An Emotional Cost-Benefit Analysis of Competing in the FA Cup

Adrian Dennis/AFP/Getty Images Theo Walcott

In the waning moments of their 2-0 victory over Tottenham this past weekend, Arsenal saw a key member of their attack carried off the field on a stretcher. He didn’t know it when he was making amusing/taunting hand gestures toward the Tottenham supporters, but Theo Walcott had torn his ACL, ending his season and his hopes of representing England at the World Cup in Brazil. This injury could very well affect the Premier League title race, which Arsenal are currently winning. But despite suffering the blow during a contest with their Premier League rivals, it actually occurred during Round 3 of the FA Cup. This somehow added insult to injury.

Because of its long — 143 years — and proud tradition, the FA Cup is deeply embedded in the culture of English football. To many Arsenal supporters, and English football fans in general, Walcott’s injury will likely be seen as a cost of doing business. With the amount of pride and interest in the domestic cup competition, the idea of “tanking” the FA Cup is taboo. But even for a shrewd accountant like Arsene Wenger, who isn’t alone in having fan pressure affect his approach to the Cup, the risk/reward analysis doesn’t add up. Despite its sentimental appeal, you have to ask where the FA Cup stands on the priority list for teams currently enjoying life in the Premier League. Is even the possibility of losing a player like Walcott worth advancing in the tournament?

In the case of Arsenal in particular, Wenger took a relatively normal risk playing Walcott (and a few other vital members of the Gunners’ rotation) against Spurs. Walcott’s presence helped Arsenal secure their win on Saturday. But unfortunately, for the club, it was a victory that came at a price.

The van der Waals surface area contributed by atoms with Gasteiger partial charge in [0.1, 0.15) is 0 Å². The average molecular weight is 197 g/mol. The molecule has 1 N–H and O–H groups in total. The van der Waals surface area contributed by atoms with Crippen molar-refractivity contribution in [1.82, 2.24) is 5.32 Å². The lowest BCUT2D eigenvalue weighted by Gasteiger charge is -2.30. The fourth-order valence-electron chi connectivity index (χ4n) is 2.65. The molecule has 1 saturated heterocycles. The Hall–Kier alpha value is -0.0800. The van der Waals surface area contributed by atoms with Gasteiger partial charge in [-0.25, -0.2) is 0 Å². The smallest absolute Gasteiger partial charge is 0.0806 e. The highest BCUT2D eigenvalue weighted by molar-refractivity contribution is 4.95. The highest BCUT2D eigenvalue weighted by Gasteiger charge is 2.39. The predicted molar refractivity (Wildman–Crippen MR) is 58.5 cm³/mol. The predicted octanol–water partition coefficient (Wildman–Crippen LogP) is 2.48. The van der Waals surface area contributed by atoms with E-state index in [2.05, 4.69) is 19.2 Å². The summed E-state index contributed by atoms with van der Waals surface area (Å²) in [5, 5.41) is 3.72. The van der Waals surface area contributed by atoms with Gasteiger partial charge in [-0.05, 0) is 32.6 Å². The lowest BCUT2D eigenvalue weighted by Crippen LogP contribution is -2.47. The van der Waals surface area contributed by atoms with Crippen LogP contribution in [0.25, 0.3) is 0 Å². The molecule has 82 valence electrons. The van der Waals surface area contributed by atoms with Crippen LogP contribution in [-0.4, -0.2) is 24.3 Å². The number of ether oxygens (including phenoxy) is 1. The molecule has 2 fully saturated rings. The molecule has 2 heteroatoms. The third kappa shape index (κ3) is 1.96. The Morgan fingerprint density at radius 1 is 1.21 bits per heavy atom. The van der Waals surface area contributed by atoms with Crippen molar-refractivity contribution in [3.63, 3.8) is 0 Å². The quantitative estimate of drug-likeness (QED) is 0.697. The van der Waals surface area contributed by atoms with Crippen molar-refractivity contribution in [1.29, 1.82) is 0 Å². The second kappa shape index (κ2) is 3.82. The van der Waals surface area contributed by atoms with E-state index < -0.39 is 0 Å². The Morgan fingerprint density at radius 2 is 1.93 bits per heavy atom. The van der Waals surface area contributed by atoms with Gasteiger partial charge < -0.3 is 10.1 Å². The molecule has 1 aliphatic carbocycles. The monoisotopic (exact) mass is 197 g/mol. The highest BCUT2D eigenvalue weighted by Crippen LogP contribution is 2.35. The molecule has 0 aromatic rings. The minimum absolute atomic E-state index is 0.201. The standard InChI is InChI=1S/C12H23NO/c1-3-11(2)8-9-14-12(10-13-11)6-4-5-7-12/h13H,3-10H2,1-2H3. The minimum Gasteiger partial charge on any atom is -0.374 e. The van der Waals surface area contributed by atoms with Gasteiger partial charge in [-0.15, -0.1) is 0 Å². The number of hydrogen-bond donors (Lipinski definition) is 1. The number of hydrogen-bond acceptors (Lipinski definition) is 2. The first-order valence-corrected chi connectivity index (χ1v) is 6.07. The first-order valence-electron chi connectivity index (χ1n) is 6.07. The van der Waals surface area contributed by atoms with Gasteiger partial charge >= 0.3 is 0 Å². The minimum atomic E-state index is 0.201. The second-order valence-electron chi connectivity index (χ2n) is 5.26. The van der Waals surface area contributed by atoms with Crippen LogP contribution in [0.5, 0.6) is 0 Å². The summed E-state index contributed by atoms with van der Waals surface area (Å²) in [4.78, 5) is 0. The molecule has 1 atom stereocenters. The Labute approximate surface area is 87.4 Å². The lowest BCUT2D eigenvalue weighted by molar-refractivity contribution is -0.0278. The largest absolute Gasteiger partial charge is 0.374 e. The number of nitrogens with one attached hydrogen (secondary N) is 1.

Arsenal are title contenders for the first time in years, and a tough Feburary matchup in the Champions League’s Round of 16 against German juggernaut Bayern Munich is looming. The North London club will now have to cope, at home and in Europe, without a vital member of its squad. Sentimental attachment aside, the Premier League and the Champions League are the competitions that Arsenal should be focusing on. With the renewed competitive balance in the Premier League, it’s extremely difficult, even for clubs with the vast resources of Arsenal, to contend across three competitions (to say nothing of the League Cup). In that light, it’s no wonder Villa boss Paul Lambert recently characterized the FA Cup as more of a distraction than anything else.

Between TV money, gate receipts, and prizes, clubs can take in a decent haul for a deep run in the competition. Wigan, for example, were estimated to have made nearly £4 million — before player bonuses were factored in — with their amazing Cup-winning run last year. But that money, while certainly helpful, is a drop in the ocean compared with the kind of financial windfall that comes with being promoted to or staying in the Premier League, to say nothing of making a run in the Champions League.

Wigan’s dramatic victory over City in the competition was a true David and Goliath moment. But warm and fuzzy feelings aside, that run directly affected the small Lancashire club’s Premier League standing. They won the cup, but were relegated out of the league. They’re 11th in the Championship now. It’s a question of what matters more: present-day standing or memories that fans will keep for a lifetime?

As easy as it is to suggest that clubs should begin to treat the FA Cup almost as an exhibition or a training match for their youth and reserve teams, that’s a tough sell for fans. Cup competitions, ideally, give football clubs multiple narratives to participate in, as much as anything else. Maybe you support a club that’s going nowhere in the league. Maybe you support a club that’s going down. But an FA Cup run gives you something else to believe in. And belief is a very intoxicating thing in football. Belief is what makes it hard for clubs to be logical and measured, which goes against the passionate, somewhat illogical nature of fandom. It’s not nearly as fun to root for common sense as it is for lifting a trophy. Arsenal fans surely were happy to vanquish a bitter foe. Simply conceding that match with an underwhelming starting XI, despite the potential rewards, would have been a tough pill to swallow. So is losing Walcott’s quality. When it comes to the FA Cup these days, it might be time to root for losing the battle in order to win the war.

Filed Under: Arsenal, Brett Koremenos, Soccer